Tuesday, May 02, 2006

HiTechnic's New Light Sensor

Lego Mindstorms NXT has some great sensors right out of the box. An ultrasonic sensor allows you to measure the distance to obstacles, and a light sensor detects the amount of light, and its color. But now, HiTechnic is introducing a better light sensor.

Why A New Light Sensor?

The Lego Mindstorms NXT light sensor can determine the color of a ball (and other surfaces, off course). To do that, it measures the amount of light entering the sensor. This light is the combination of lights and sun in the room, and the amount of light from its own light, a red LED. To accurately measure the color of the ball, you need to measure how much of a particular color is reflected. One way of detecting color is by illuminating the object with a particular color, and then seeing how much extra is reflected.

The LED on the Lego Mindstorms NXT light sensor can be switched on and off under software control, so in principle, it should be possible to determine the difference between ambient light and LED light being returned by the ball. But in practice, this kind of "ambient light cancellation" process does not work well (because the sensor is highly nonlinear, the LED is not very bright, only a red LED is used which distorts the colors, and the NXT measurement cycle is quite slow).

To overcome the sensor limitations, the Lego Mindstorms NXT set comes with a blue and red ball. These colors are amongst the easiest to distinguish colors for the Lego Mindstorms NXT light sensors.

HiTechnic takes a different approach by introducing their new NXT Compatible Color Sensor. The sensor looks quite similar to Lego's light sensor, but the HiTechnic sensor allows you to measure any color, with higher resolution, and you can measure them a lot faster. The HiTechnic NXT Compatible Color Sensor can be used for tasks like accurate color recognition and object detection broadly independent of ambient illumination. It is not necessary to "recalibrate" the NXT program each time it is run due to varying light levels at different locations, which makes it a lot simpler to program. In short, you can make your robot do cooler stuff, but keep your software simpler.

How It Works

The HiTechnic NXT Compatible Color Sensor works by pulsing the target surface fast, with three colored LEDs, one red, one green and one blue. The LEDs are brighter than the one used by Lego. The difference between ambient illumination and the increase due to each light source output is used to measure the target surface’s (our ball) reflection for each color.

The three color values are further processed to correct for the spread of each LED’s spectral output. For each color measurment, three values are returned to the NXT brick: the red level, the green level, and the blue level. Each color level is returned as a value between 0 and 255. For example, if values returned were red = 255, green = 255, blue = 0, the target color is yellow. The sensor updates the color data at a rate of 100 samples per second, which means you can use it while the robot is driving and still notice color differences.

Applying It to Robots

The Lego Mindstorms robot that follows the black line is a well known application of the Lego light sensor. Using HiTechnic's light sensor, you could draw a much more complicated track. You could draw a blue, red, and green track, partially overlapping, and have the robot choose which colors he will follow.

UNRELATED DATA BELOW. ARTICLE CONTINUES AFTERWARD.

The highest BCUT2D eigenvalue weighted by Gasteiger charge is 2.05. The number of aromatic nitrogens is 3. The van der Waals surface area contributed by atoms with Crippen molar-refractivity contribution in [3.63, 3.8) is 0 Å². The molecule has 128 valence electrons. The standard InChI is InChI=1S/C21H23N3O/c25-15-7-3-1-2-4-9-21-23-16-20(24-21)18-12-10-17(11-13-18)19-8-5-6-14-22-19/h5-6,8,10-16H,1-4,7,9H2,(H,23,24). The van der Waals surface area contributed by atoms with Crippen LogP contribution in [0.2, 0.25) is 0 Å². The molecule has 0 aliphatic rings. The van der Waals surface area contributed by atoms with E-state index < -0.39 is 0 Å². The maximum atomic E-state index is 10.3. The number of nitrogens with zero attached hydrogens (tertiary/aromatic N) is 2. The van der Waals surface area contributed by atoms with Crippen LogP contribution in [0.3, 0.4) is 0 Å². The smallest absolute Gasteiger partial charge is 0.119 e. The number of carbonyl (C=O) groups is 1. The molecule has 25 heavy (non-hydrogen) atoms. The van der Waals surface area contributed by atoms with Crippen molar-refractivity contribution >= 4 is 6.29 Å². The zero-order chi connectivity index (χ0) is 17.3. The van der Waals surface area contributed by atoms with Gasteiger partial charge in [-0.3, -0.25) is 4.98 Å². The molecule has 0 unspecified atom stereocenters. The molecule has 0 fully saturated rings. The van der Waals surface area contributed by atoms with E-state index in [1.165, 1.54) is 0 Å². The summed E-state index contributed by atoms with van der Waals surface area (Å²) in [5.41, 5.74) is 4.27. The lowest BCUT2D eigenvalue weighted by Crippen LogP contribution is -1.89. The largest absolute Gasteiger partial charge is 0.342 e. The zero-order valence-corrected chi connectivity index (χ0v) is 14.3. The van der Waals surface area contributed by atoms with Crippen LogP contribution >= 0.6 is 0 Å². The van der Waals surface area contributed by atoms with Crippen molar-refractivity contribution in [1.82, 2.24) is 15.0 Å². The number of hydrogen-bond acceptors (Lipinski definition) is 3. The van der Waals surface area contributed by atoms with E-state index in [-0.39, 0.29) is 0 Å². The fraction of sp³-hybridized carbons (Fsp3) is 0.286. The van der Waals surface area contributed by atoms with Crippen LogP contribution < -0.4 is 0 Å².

Or you could create a robot that tries to race along the track. A green line marks the inside of the track, blue marks the outside border, and red marks signal dangerous curves ahead (the more red, the more dangerous the curve is). Using this information, you could try to have your robot car go as fast as possible. You could even throw in the ultrasonic sensor to avoid bumping into other cars.

If you are looking for a really cool and complex robot tasks, you could build a robot ant farm. Imagine adding color marker pens to your robot. When your robot is just randomly exploring, it colors green. When it has found a food source and returns home, it colors red. And when the food source is depleted and returns home, the robot colors blue. Using these color schemes to leave trails of "pheromones" could create really complex robot behavior. By the way, because the Mindstorms NXT has angle encoders on its tracks, you could try to cut corners, and effectively implement "ant colony optimization" to find the shortest route to the food source. And the "really intelligent robot" fun is only starting at that point.

Or you could create a color coded world, where the robot drives on a large piece of paper. By varying the colors cleverly, each position could have a unique color the robot could read. When the robot looks down, he has an absolute measurement of his location. Voila, instant indoor GPS!

And these are just applications of having a color sensor look down. How about mounting the color sensor inside a robot hand, to better understand what it is picking up. But there is no need to make things that complicated. The applications of the new HiTechnic sensor are only limited by how colorful your imagination is!


The HiTechnic Color Sensor can be calibrated by the NXT program in two ways.

Black level calibration may be used to correct for reflections that come from your own robot. It takes about 1 second to perform, and there should be no obstacles present for at least 50 cm (other than the robot itself).

White balance calibration takes about 0.25 seconds, and may be used to balance the sensitivity of the sensor for each of the three LED outputs when illuminating a white target at a specified distance (normally about 1,5 cm).

Calibration data is stored in non-volatile memory and will be retrieved each time power is applied to the sensor.


The price has not yet been announced. The sensor should be available in September of this year.


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